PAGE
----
Japanese Fast Food

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Fast food is not an American invention. And our friends on the other side of the Pacific Ocean may not even boast the dubious title of the biggest junk food producer. The Chinese and Japanese are way ahead!

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Italian “invented” slow food, but as far as as fast food is concerned, the French may claim to be the initiators when Napoleon ordered the production of the first-ever canned food in 1810!


Japan, as demonstrated in other firleds, is a living contradiction. Here you have nation which prides itself, deservedly, in creating arguably some of the best gastronomy in the World. On the other hand, it has become a paradise for junk food packet collectors!
Some establishments go as far as advertising their food as “junk food” (see pic above taken in Shizuoka City)!
An interesting twist is that the Japanese make a point of advertising their “fast food” as “instant food”!


Americans have the hamburger, which incidentally could make for a properly balanced meal if fries (don’t call them French, they are Belgian!) and soda drinks (no names here as someone might sue me!) were not adding as many calories (empty) on top of the most popular meat contraption (no names, either!) in The US and the World.
Ramen is the exact replica in Japan when it comes to unwanted salt, empty calories and what else when served at cheap food stands, or dehydrated in “convenience stores” and supermarkets.
Do not misunderstand me: ramen can make for a great meal too with the correct addition of fresh greens, fresh meat or fish!


But more dangerous, because they are the epitome of practicality, are the notorious “Cup Noodles” whose concept has been adopted under many guises all over the World, even on planes!
Next time you order or buy one cup for a quick fix, ponder a while on the amount of salt, preservatives, additives and more that you are going to inject into your system!

N.B.: Whereas I’m careful about citing American brand names, “Cup Noodles”, although a brand name, is considered as a variety of food, not a particular brand.
That is unless someone somewhere begs to differ!

10 thoughts on “Japanese Fast Food”

  1. Robert-Gilles,

    I think I now prefer the phrase “Instant Food” to “Fast Food.”

    In college, I think learning how to properly prepare Ramen noodles is part of Freshman Living 101 🙂 I have fond memories of the taste—usually ate the noodles and “broth” separately. Since then, I have tried the Chinese and Japanese counterparts, which I do enjoy for a quick lunch fix.

    Thanks for this informative post!


  2. I was very happy to visit my son and find he had very few (3) junk foods in his cabinet, and said they had been there since his girlfriend and him broke up, so I took liberty and threw them out, HA…I wish parents would bring them up like I did, only fresh cooked meals…together…and they will return to this, even if they do find a ‘binge’ food in college…

    Keep up the education…you know I love it…yours, Chef E (aka: food geek)


  3. We can coin a new phrase. Whenever one of your friends comes up with what they believe to be a new idea; you can just tell them, “Don’t worry the Chinese have already come up with that.” There are so darn many of them and they have been “civilized” for so long you’ll probably be right.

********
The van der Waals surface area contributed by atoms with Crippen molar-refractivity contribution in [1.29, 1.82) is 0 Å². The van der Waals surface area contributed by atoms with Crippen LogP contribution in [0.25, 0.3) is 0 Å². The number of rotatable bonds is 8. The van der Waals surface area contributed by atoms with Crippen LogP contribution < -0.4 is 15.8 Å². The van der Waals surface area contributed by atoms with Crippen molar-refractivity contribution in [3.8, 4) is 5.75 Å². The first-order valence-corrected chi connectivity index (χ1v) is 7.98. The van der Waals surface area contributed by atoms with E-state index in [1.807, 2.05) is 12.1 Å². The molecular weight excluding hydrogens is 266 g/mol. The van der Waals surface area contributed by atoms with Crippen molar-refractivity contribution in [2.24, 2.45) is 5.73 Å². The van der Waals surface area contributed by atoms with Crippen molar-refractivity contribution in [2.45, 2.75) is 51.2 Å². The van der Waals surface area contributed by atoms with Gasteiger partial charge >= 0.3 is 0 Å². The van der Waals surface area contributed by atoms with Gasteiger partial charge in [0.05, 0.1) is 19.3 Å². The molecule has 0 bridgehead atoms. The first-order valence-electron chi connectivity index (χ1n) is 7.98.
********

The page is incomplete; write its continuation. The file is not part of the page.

I spent my college starvation years living on 16 bean soup. Ingredients prepackaged 16 bean soup with flavor pack, carrot and chopped bacon. It cost less then a dollar and lasts a month. I don’t know how I missed out on the ramen noodle thing, but I used to watch in horror as a friend would cook ramen noodles then add a slice of processed cheese and a can of tuna. He thought it was the best thing. I thought, “How can you eat that?”

    Still if we’re talking junk food I don’t think you can beat the Big Ma_ (in deference to our host I will not use the actual dirty word.) White bread, fried ground beef pattie, thousand island salad dressing sauce (mostly sugar) iceberg lettuce and nasty not vine ripened tomato slice. Who in the world thought that was a good idea.

    I will admit to a certain arrogance here. When I was in the second grade (age 7) they took us to a different room and a black lady told us about the “food pyramid” and she said that condiments were not food and that they were mostly sugar and bad for you. I made up my mind right there and then to stop using them. A resolution I’ve only recently un-resolved. I now eat mustard, catchup, some salad dressings and some bar-b-q sauces. Not mayonnaise or mayonnaise based things blick 😦 that’s nasty mess. As a consequence most fast foods have been cut out of my life and that has greatly shaped my food sense.


  4. Excellent, informative post! Like many, I have a tendency to categorize ‘junk food’ as a purely American concoction when in fact, it’s labeled as such because American food companies have been so successful at placing their products in nearly every corner of the globe! Junk food exists where there’s a demand for quick, ‘instant’ meals and the only way to satisfy it is to offer highly processed, packaged meals such as noodle cups. In addition to salt and preservatives, the amount of calories in one cup or brick of ramen noodles is terrifying! Still, I became quite adept at ‘dressing’ up ramen noodles – it was our staple dinner when my husband and I were first married and he was a graduate student and I, a lowly library clerk.


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